How do you know when a song is done?
Well, nothing’s ever really done, right? But every now and then, when you’re working on something, even if it’s for one millisecond, you’ll hear a squeak in your brain of a voice saying, “This is finished.” It’s reached a point that you’re happy with.
Recognizing that voice and making a move then is so important. Even if it only feels done to you for one second, you have that feeling, and you need to capitalize on that.
You were the drummer in Say Anything. I suppose you could call that band famous. I’m curious what you learned about your creativity in a setting that’s so elevated.
My whole stint with Say Anything is probably the most my imposter syndrome has ever flared up. My imposter syndrome was in the room, it was its own person while I was trying to record. It was truly shocking going from recording a thousand vocal takes in your room and using 100 of them at the same time to literally rawdogging it and doing one vocal take and that being “the take.” But it taught me a lot about myself and about what recording in a studio actually is.
Dealing with all that imposter syndrome and then coming out on the other side of it, and then the record coming out and people being so excited about it, was amazing, because [later] Say Anything releases were very polarizing with their fan base. To have a record with my thumbprints all over it and have the fan base love it, that took that imposter syndrome and hit it over the head with a brick. It was like, “You know what, you are capable of doing the thing that you love to do.” If you love to do this, then you have to buckle in and prepare to experience all the highs and lows that come with pursuing it.
That was everything that I wanted to ask you, but if there’s anything else you wanted to bring up, go for it.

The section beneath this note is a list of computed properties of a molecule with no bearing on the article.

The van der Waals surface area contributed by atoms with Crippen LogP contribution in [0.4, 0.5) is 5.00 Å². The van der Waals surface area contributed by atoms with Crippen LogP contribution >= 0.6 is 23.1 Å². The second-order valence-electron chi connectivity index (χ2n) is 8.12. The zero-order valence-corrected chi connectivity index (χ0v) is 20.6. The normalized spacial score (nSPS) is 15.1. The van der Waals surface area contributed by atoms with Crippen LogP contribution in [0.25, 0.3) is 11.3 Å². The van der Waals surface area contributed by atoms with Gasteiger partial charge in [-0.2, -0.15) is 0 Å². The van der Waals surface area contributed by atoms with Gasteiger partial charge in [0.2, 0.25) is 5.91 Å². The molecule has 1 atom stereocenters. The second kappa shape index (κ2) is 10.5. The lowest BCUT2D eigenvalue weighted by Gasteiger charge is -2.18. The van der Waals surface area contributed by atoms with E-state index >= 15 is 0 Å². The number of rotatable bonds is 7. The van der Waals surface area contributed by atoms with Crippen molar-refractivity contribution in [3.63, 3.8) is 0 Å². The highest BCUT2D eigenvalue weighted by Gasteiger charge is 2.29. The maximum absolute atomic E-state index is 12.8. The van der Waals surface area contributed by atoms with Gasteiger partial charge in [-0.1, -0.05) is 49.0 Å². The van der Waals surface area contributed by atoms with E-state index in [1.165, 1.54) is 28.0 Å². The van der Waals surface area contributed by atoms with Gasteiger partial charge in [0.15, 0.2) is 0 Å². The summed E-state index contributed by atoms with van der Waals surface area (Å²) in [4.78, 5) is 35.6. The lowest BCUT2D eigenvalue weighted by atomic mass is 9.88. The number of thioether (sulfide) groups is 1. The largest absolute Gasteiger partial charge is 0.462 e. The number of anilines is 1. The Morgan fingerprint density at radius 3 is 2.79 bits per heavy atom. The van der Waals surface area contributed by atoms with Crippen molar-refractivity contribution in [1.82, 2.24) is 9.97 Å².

I only write songs when I want to or when I feel like they have to come out of me. I feel like there are a lot of bands, especially when you’re first starting a band, where you’re like, “Okay, we just have to write 10 songs.” The songs you write are going to be better when you feel like you have something to say or, if you’re an instrumental artist, you have an idea you feel like you simply must record or that really excites you and you want to see it to the end. That’s when it’s worth writing the songs. If you’re just sitting down to write songs for the sake of writing songs, you’re not paying any homage to the craft.
If it feels like it has to come out of you, then capitalize on that moment and write the damn thing. I feel like that applies to my lot in life over the last few years. I got forced to move into this house as a fixer-upper, so I fixed up the house. You have to capitalize on a feeling when you have it and worry about [whether it’s good] later. You can always listen back to the demo. If the demo sucks, then scrap a song, or edit it. But just always ride that intuition. And if you’re excited to do something, then do it.
Karl Kuehn Recommends:
Self record! I spent 7+ years releasing music I recorded myself. Teaching yourself how to use a DAW like Garageband, or Logic will give you so much more context for the process of making something sound good. AND it will expand your creativity! I only feel like I am able to comfortably work with a producer now because of my experiences self producing.
Self release! So much goes into making music happen in the public sphere. A lot of folks want, or even worse—expect—a fast pass into the music industry. But making your own tapes, outsourcing CD duplication, distributing your songs to streaming, just getting all your ducks in a row on your own will make you REVERE the folks who do that for you later.
Make your own album art! I wouldn’t be lucky enough to get to work with so many artists I love on designing and laying out their album art if I never started making my own!
Believe in yourself! So unbelievably corny to say. But so much of pursuing anything starts with wanting to do something, and every step after that is just reminding yourself that you can! Before I started fixing up my mom’s house I had maybe only ever painted one wall. I’d never painted cabinets, doors, much less every wall in an entire home…multiple times!? But I wanted to, and I was too broke to hire someone, so I just did it.
Remember why you’re doing it. I started writing and self recording songs because I wanted to say something. I started doing album art because I wanted to see something. I started fixing up my mom’s house because I loved her dearly and wanted to make her proud.